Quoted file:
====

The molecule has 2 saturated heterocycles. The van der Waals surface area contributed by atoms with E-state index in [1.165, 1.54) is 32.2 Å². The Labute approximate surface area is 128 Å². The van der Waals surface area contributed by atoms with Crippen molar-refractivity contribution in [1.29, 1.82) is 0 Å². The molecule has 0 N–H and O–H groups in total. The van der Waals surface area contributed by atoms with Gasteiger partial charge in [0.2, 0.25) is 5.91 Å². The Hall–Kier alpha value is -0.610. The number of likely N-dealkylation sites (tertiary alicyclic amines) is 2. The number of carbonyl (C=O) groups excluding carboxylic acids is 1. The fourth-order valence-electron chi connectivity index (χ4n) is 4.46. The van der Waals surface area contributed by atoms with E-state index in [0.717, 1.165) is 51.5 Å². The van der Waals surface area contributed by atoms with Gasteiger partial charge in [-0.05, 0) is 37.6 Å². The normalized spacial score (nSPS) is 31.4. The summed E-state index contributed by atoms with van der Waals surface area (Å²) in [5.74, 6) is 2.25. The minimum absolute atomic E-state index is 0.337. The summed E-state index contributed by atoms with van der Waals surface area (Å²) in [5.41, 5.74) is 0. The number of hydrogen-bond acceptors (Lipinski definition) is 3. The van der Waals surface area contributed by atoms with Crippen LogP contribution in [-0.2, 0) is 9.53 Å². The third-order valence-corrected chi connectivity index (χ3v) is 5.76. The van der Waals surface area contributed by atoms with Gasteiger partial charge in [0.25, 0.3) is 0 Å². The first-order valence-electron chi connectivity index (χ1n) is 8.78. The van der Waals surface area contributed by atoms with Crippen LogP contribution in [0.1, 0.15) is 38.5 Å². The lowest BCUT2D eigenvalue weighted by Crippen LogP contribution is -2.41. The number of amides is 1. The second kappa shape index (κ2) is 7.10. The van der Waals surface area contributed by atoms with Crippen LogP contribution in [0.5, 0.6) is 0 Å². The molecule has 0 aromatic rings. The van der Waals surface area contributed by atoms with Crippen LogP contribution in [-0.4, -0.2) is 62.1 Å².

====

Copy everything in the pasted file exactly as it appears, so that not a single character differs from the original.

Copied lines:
The molecule has 2 saturated heterocycles. The van der Waals surface area contributed by atoms with E-state index in [1.165, 1.54) is 32.2 Å². The Labute approximate surface area is 128 Å². The van der Waals surface area contributed by atoms with Crippen molar-refractivity contribution in [1.29, 1.82) is 0 Å². The molecule has 0 N–H and O–H groups in total. The van der Waals surface area contributed by atoms with Gasteiger partial charge in [0.2, 0.25) is 5.91 Å². The Hall–Kier alpha value is -0.610. The number of likely N-dealkylation sites (tertiary alicyclic amines) is 2. The number of carbonyl (C=O) groups excluding carboxylic acids is 1. The fourth-order valence-electron chi connectivity index (χ4n) is 4.46. The van der Waals surface area contributed by atoms with E-state index in [0.717, 1.165) is 51.5 Å². The van der Waals surface area contributed by atoms with Gasteiger partial charge in [-0.05, 0) is 37.6 Å². The normalized spacial score (nSPS) is 31.4. The summed E-state index contributed by atoms with van der Waals surface area (Å²) in [5.74, 6) is 2.25. The minimum absolute atomic E-state index is 0.337. The summed E-state index contributed by atoms with van der Waals surface area (Å²) in [5.41, 5.74) is 0. The number of hydrogen-bond acceptors (Lipinski definition) is 3. The van der Waals surface area contributed by atoms with Crippen LogP contribution in [-0.2, 0) is 9.53 Å². The third-order valence-corrected chi connectivity index (χ3v) is 5.76. The van der Waals surface area contributed by atoms with Gasteiger partial charge in [0.25, 0.3) is 0 Å². The first-order valence-electron chi connectivity index (χ1n) is 8.78. The van der Waals surface area contributed by atoms with Crippen LogP contribution in [0.1, 0.15) is 38.5 Å². The lowest BCUT2D eigenvalue weighted by Crippen LogP contribution is -2.41. The number of amides is 1. The second kappa shape index (κ2) is 7.10. The van der Waals surface area contributed by atoms with Crippen LogP contribution in [0.5, 0.6) is 0 Å². The molecule has 0 aromatic rings. The van der Waals surface area contributed by atoms with Crippen LogP contribution in [-0.4, -0.2) is 62.1 Å².